Firstly, how can I spend more time doing the business things I enjoy the most? Secondly how can I have more time to spend with my family & friends?


The answer may be easy, but the implementation is always a real challenge. Identify tasks/processes in

the practice that you must be on top of and the tasks/ processes that you enjoy. Work out how to delegate the critical tasks/processes to employees you trust and then supervise and review these closely and frequently. You do not need to physically do the tasks/processes but you must make sure they are being done correctly and on time. This should create discretionary time to spend doing the things you love whether in the practice or at home. One word of caution; you will have to pay employee to do the work you are not doing so as per above, you may need to adjust your salary accordingly!


In summary, it is important you consider your practice in the context of your life. The practice must work for you – if you are a slave to your practice it is time to rethink how the practice is run. Invariably happy practice owners end up with profitable practices. If you need someone to bounce ideas off speak with your accountant; they should know you and your business, be a strong point of reference and source of good common sense business advice!

Positioning your practice for sale

In most cases, you can only sell your practice once so if you want maximise the return on your investment you need to make it easy for buyers to see opportunity in buying your practice. Most practices we value are for sale (either to an incoming partner of as an open sale) so the following are issues that we commonly encounter:


  1. Start early enough! 3 – 5 years can be a good lead time for setting up a practice for sale. Sadly we encounter practices that are just not ready to sell (even though the owners are) – to sell in the current situation would be to almost ‘give the practice away’. Given a practice

development plan (part of our service) and a bit of time to make some changes, it is possible to make a huge difference to the practice value and often for very little outlay. It makes good sense to get your practice valued (it is never a wasted exercise) as soon as you have decided to sell because if the value is less than you were counting on, at least you will have a benchmark

and hopefully the time available to improve on it.


  1. Keep accurate and well-presented financial records. A lot of vets do their own book keeping and with rare exception, this can always be done more professionally and accurately by outsourcing to a qualified person who is able to communicate with and keep your accountant

happy. When selling a practice or for ongoing financial monitoring, it helps if your accountant can present your books with at least a 2 year comparison.


  1. If you are putting money in your back pocket (it’s tempting not to if it’s your own business) then stop immediately. When valuing a practice we can only account for the money on the books, not what might be going elsewhere. Apart from being illegal, there is no good business reason why you will profit in the end from redirecting practice funds.


  1. Vets are chronic under-chargers for their services and in most cases it is the practice principal who holds the practice back on this one. If you have not done so recently, participate in a fee survey (I am happy to recommend MPV as being well constructed, informative and statistically sound). This will at least give you some idea what you are missing out on and give you an opportunity to selectively adjust your fees to a more competitive level.


  1. HR issues will affect staff morale, productivity and ultimately the value of the business. If you have existing staff issues, it is best to sort those out before handing the practice on. The new owner will not be impressed if he or she has to inherit problems that hold the practice back – they may quickly come to the conclusion that they have paid too much for the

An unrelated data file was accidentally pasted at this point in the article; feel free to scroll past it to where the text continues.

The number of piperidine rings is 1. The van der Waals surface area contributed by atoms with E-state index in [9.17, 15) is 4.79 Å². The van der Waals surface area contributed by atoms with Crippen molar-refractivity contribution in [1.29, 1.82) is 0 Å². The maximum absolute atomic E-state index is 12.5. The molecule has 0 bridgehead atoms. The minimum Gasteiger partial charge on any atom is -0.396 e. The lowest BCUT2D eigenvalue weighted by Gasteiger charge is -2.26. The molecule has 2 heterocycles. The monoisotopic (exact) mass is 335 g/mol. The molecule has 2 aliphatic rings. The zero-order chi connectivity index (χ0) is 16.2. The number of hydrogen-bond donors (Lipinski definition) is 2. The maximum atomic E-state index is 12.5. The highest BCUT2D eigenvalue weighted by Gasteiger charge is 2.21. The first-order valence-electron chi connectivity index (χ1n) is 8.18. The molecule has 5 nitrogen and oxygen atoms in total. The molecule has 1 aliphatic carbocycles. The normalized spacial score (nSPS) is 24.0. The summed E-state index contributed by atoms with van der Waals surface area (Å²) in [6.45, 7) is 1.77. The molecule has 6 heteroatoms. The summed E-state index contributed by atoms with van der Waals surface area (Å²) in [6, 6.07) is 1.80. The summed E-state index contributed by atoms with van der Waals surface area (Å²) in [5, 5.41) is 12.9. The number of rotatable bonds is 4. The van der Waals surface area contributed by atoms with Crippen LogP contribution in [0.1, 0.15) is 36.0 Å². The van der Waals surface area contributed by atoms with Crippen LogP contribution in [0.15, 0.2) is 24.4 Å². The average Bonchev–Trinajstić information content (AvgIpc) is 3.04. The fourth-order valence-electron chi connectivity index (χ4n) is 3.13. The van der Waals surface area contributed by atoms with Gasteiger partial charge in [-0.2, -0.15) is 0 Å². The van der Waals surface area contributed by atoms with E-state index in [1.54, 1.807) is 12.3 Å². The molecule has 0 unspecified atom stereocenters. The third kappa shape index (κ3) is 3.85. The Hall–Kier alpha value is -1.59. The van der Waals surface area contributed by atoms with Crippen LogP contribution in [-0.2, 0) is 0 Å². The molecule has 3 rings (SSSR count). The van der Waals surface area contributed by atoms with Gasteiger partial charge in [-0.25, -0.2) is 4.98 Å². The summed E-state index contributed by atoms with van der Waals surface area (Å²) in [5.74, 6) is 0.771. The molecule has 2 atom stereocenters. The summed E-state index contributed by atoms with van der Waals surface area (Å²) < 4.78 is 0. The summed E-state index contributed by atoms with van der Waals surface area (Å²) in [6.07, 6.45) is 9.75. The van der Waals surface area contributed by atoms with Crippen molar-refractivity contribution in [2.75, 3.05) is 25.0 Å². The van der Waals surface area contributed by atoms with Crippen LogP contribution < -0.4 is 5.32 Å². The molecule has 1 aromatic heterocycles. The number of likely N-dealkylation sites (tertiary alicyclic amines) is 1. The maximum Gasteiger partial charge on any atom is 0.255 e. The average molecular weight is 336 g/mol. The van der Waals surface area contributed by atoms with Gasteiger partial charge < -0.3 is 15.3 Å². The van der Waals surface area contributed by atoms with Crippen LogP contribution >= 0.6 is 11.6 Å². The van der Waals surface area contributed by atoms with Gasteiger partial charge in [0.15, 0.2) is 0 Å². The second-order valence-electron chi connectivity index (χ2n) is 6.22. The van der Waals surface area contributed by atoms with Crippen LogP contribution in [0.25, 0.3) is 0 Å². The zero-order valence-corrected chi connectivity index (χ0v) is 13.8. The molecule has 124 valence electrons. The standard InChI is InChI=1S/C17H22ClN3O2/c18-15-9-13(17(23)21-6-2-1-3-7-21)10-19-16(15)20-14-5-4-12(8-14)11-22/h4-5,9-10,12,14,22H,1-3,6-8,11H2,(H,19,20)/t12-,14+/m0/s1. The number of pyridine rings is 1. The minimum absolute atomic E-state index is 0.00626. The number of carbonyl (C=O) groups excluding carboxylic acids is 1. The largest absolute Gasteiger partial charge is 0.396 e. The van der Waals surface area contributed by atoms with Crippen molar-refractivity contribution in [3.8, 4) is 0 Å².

1. Keep some KPIs (key performance indicators) on your practice activities and performance – it places the vendor in a much stronger position with regards to justifying a ‘price’ for the business if you can exhibit practice growth over a number of key practice areas. If I were purchasing a practice, at the very least, I would want to know how many ‘active clients’ had visited the

practice in the last 12 months; how many invoices were written and what the practice turnover (ex GST) was for the same year period. Practices that show negative growth will be marked down of course but much less so if good records are kept, so the source of the problem

can be identified.


  1. Be transparent with staff once you have decided to sell – the truth always comes out eventually (often with a certain amount of mis-information, thus creating morale problems) and it is far better to control the situation with the right information and at the same time reassuring

your team that you will do everything to ensure the continuity of their jobs after the sale. In my experience, most practice purchasers do not want to ‘rock the boat’ when then take over and provided there are no HR issues left unsolved or staffing inefficiencies that need correcting for the business to operate profitably, they are only too happy to go forward with the existing staff.


  1. You will get the best price for your practice if the business is able to operate without you. In other words, there should be sufficient practice management systems in place that the practice literally runs itself. Very few practices ever reach this level (some do) but you need to manage the practice like a business and be prepared to delegate various duties to appropriate staff members or outsource if you have to. The best test for this is to go on a decent holiday and see if the practice income is maintained.


ValuVet can perform an assessment on your practice to identify areas of weakness that need to be fixed in order to maximise practice profitability before sale. Most practice owners put a lifetime of hard work into running their practice and for many, it forms a goodly part of their superannuation so there is nothing wrong with maximising that investment when the time comes – it is your right to do so.